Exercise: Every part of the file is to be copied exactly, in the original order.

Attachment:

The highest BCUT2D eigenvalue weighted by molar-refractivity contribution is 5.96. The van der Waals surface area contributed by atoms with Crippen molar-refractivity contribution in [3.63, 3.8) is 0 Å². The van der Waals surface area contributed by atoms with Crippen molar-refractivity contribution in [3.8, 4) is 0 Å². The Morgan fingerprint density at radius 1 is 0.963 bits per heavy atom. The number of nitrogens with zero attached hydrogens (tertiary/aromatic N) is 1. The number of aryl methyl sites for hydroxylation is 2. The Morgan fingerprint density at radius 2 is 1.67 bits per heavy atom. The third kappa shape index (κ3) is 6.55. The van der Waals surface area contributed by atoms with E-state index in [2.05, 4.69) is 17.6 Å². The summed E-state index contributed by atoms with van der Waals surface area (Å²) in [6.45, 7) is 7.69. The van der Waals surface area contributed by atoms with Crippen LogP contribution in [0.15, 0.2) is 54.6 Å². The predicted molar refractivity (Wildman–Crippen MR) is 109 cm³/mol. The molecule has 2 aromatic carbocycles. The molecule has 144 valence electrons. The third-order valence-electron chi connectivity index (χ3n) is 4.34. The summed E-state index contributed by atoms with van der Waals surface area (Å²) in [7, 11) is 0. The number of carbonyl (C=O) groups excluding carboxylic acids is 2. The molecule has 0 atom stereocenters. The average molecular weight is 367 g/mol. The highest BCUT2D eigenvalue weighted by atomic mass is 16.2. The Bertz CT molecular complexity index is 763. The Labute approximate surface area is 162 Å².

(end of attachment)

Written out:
The highest BCUT2D eigenvalue weighted by molar-refractivity contribution is 5.96. The van der Waals surface area contributed by atoms with Crippen molar-refractivity contribution in [3.63, 3.8) is 0 Å². The van der Waals surface area contributed by atoms with Crippen molar-refractivity contribution in [3.8, 4) is 0 Å². The Morgan fingerprint density at radius 1 is 0.963 bits per heavy atom. The number of nitrogens with zero attached hydrogens (tertiary/aromatic N) is 1. The number of aryl methyl sites for hydroxylation is 2. The Morgan fingerprint density at radius 2 is 1.67 bits per heavy atom. The third kappa shape index (κ3) is 6.55. The van der Waals surface area contributed by atoms with E-state index in [2.05, 4.69) is 17.6 Å². The summed E-state index contributed by atoms with van der Waals surface area (Å²) in [6.45, 7) is 7.69. The van der Waals surface area contributed by atoms with Crippen LogP contribution in [0.15, 0.2) is 54.6 Å². The predicted molar refractivity (Wildman–Crippen MR) is 109 cm³/mol. The molecule has 2 aromatic carbocycles. The molecule has 144 valence electrons. The third-order valence-electron chi connectivity index (χ3n) is 4.34. The summed E-state index contributed by atoms with van der Waals surface area (Å²) in [7, 11) is 0. The number of carbonyl (C=O) groups excluding carboxylic acids is 2. The molecule has 0 atom stereocenters. The average molecular weight is 367 g/mol. The highest BCUT2D eigenvalue weighted by atomic mass is 16.2. The Bertz CT molecular complexity index is 763. The Labute approximate surface area is 162 Å².